The bill would also expand SNAP’s existing harsh work-reporting requirement, which limits many adults aged 18-49 without children in their homes to only three months of SNAP benefits in a three-year period unless they can demonstrate they are working or participating in a work training program for 20 hours per week or document that they qualify for an exemption. The bill would expand this requirement to include adults 50 to 55 years old, putting roughly an additional 1 million older adults nationwide at risk of losing SNAP benefits.[13] See Appendix Table 2 for estimates of the number of older adults aged 50-55 in each state who would be at risk of losing benefits. 

Additionally, the bill would limit states’ use of exemptions to keep vulnerable people subject to this requirement temporarily connected to benefits, eliminating carryover of unused exemptions. This would further hamstring a state’s ability to respond to individuals’ specific needs, or to unique labor market challenges such as a manufacturing plant closure.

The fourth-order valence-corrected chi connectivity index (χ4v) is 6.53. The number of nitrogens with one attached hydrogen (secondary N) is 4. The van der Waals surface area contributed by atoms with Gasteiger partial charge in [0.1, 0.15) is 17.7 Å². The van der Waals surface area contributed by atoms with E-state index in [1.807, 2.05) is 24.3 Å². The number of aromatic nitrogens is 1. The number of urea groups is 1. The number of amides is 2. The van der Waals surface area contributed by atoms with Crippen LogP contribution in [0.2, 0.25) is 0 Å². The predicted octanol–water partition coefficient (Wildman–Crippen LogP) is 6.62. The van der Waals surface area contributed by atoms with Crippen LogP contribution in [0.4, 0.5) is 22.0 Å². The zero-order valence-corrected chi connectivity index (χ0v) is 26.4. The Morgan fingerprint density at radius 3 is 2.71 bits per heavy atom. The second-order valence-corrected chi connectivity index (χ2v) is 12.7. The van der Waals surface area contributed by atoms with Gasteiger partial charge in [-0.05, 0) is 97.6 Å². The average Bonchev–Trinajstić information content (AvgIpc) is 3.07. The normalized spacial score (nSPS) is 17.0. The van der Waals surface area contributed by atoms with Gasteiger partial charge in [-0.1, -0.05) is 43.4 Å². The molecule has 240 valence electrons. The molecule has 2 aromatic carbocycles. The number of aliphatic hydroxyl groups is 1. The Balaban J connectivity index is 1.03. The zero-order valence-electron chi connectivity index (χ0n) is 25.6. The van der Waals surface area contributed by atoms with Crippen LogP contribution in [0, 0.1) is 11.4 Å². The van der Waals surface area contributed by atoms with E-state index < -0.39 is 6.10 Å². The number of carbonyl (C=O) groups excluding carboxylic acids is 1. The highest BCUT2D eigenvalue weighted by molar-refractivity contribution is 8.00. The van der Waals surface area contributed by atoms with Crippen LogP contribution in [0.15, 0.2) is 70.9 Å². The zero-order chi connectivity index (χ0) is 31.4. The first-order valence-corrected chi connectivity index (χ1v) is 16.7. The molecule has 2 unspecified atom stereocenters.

While not everyone subject to the expanded work reporting requirement would lose benefits, the Congressional Budget Office has estimated that an average of 275,000 people would be cut from SNAP each month.[14] Many others would be required to submit paperwork regularly to document their work hours or that they should be exempt based on their health status or another reason.

These older adults may be particularly vulnerable to losing benefits under a work-reporting requirement because they are more likely to face age-related discrimination in the labor market, may no longer be able to work in the same types of jobs that they performed when they were younger, and more frequently experience work-limiting health conditions but be unable to secure an exemption. Nearly half of low-income adults aged 50 to 55 report fair or poor health or a work-limiting disability, almost as high a share as for adults aged 56 to 64. (See Figure 1.)

Despite House Republicans’ claims that they would shield veterans from harmful cuts, many of the adults who would be at risk of losing SNAP benefits under this proposal are veterans.